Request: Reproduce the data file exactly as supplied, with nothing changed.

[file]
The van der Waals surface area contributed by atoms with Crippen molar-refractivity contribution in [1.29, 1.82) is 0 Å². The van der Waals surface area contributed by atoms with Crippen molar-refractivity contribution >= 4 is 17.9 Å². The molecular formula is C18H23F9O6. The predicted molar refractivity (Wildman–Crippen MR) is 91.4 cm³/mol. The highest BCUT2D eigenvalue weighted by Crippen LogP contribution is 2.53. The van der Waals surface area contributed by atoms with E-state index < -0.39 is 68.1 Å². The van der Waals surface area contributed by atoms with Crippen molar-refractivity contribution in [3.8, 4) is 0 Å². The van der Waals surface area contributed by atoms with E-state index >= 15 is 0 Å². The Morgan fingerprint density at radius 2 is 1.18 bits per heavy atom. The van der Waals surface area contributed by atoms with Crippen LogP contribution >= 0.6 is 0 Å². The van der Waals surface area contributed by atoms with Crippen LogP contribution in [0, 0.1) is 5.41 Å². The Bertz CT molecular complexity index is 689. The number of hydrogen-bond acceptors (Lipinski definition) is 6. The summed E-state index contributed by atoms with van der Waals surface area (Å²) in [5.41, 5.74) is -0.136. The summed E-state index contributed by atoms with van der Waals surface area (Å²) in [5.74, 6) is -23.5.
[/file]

The van der Waals surface area contributed by atoms with Crippen molar-refractivity contribution in [1.29, 1.82) is 0 Å². The van der Waals surface area contributed by atoms with Crippen molar-refractivity contribution >= 4 is 17.9 Å². The molecular formula is C18H23F9O6. The predicted molar refractivity (Wildman–Crippen MR) is 91.4 cm³/mol. The highest BCUT2D eigenvalue weighted by Crippen LogP contribution is 2.53. The van der Waals surface area contributed by atoms with E-state index < -0.39 is 68.1 Å². The van der Waals surface area contributed by atoms with Crippen molar-refractivity contribution in [3.8, 4) is 0 Å². The van der Waals surface area contributed by atoms with E-state index >= 15 is 0 Å². The Morgan fingerprint density at radius 2 is 1.18 bits per heavy atom. The van der Waals surface area contributed by atoms with Crippen LogP contribution >= 0.6 is 0 Å². The van der Waals surface area contributed by atoms with Crippen LogP contribution in [0, 0.1) is 5.41 Å². The Bertz CT molecular complexity index is 689. The number of hydrogen-bond acceptors (Lipinski definition) is 6. The summed E-state index contributed by atoms with van der Waals surface area (Å²) in [5.41, 5.74) is -0.136. The summed E-state index contributed by atoms with van der Waals surface area (Å²) in [5.74, 6) is -23.5.